So the x axis is the one in the right direction, the other two are hopefully just wrongly labeled.

But in the right hand pane if you now right click on the little gear you can add the modifier – in this case infill and set it to what you want – i went up to 60%.

And then reslice.

Using the lower slices view in the left pane you can drag the layers slider down to see the effect of adding more infill and make sure it is what you want.

I think this feature is fantastic – with the only problem, even in the more settings the only one i wanted to use was not there – temperature.

I will dig more to see if it is an easy way to create a temperature tower, but i can see that characterizing the printer can be accomplished using most of these parameters.

One more thing about the slider – don’t click on the little plus symbol unless you are ready to change filament.

I must have clicked on it accidentally as the first model i sliced to test it printed all the way up and stopped on the last layer and unloaded the filament- not an expected result…..

So i looked at the G-code in craftware, i thought the listing said M500 ( store settings in eeprom), but i was mistaken and it was M600 (filament change).

But where….

When you click on the little plus on the slider you get a color change created.

There is no callout for this, there is no obvious deletion (especially when it is the final layer), but setting the slider to the layer does give you the option to click on the little x and delete the color change ( about three hours later and an internet search…..) – this has been the only thing i have struggled with so far….

Another excellent feature – especially for any rounded top figures you want to print is adaptive layer editing.

Rounded tops more accurately

Early slicers allowed you to slice at a layer height, and only one layer height.

Now this is ok, with large layer heights giving you shorter print times and lower layer heights longer print times.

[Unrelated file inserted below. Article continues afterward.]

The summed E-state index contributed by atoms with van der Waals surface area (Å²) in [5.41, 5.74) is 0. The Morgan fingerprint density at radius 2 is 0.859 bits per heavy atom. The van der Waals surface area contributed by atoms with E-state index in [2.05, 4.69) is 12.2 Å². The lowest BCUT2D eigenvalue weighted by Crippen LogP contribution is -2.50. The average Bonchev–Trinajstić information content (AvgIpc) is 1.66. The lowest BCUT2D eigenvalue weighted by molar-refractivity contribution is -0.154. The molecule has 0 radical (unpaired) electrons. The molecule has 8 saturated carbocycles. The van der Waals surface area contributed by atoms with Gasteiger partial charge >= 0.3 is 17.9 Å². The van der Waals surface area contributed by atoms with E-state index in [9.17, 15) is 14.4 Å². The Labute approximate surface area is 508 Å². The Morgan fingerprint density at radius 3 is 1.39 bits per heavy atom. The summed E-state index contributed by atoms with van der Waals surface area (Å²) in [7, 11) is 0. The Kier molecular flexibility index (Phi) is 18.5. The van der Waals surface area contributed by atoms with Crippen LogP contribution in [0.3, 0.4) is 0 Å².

Or looked at another way – large layer heights a coarse finish and low layer heights a fine finish.

So what if you have a lot of straight sides that could be finished with the larger layer height and a rounded top that really needs the lower layer height.

In the past you would have to suffer extremely long print times just to get the finer finish at the top.

But more and more slicers are now adding a feature to allow you to have adaptable layer heights.

Not every printer can handle this, so it is worth testing yours – i can’t see why not as they are dumb machines that do what they are told ( well most of the time….).

At the top menu the last item on the right is the variable layer stack – this is only available when in model view (this confused me as i would have thought it would be in sliced view).

adaptive layering - more rounded

Once you click on the layers menu then you get a view to the right of the model of the layers.

Using the mouse ( left and right buttons) to increase and reduce layer heights at the different heights of the model you can reduce the stair stepping at the top of the rounded parts – zooming in can show what effect this has – as can seeing the change in color on screen.

And printing it out it does really reduce the large steps if you choose a fast print time for straight sides.

How easy is it

It has been relatively easy to transition over to the prusaslicer.

There have been a few hiccups, as you would expect – the layer change was the worst one so far.

But the added features and simple interface allows you to start to explore the features instantly.

I did set it to expert control settings as soon as i jumped into it, but maybe the advanced would have been better.

I did click on the simple and would find these too limiting, but anyone starting out would have the very basics to adjust and hopefully the model would be passable.

Overall impressions

I think i am a convert.

I will still use cura 15.xx as a fast chuck it on there and see , but maybe with time even that will stop.

Would i put all my eggs in one basket, i will still look at the different slicers to find what advantages and disadvantages there are.

But most people who want to print models don’t want a steep learning curve, they want the model printed now……

There are a lot who seeing the page for setting the parameters of the printer in terms of speed and acceleration and jerk who would have skipped back to cura.

I did wonder where i would find those and whether they could be used to tune the printer a bit more.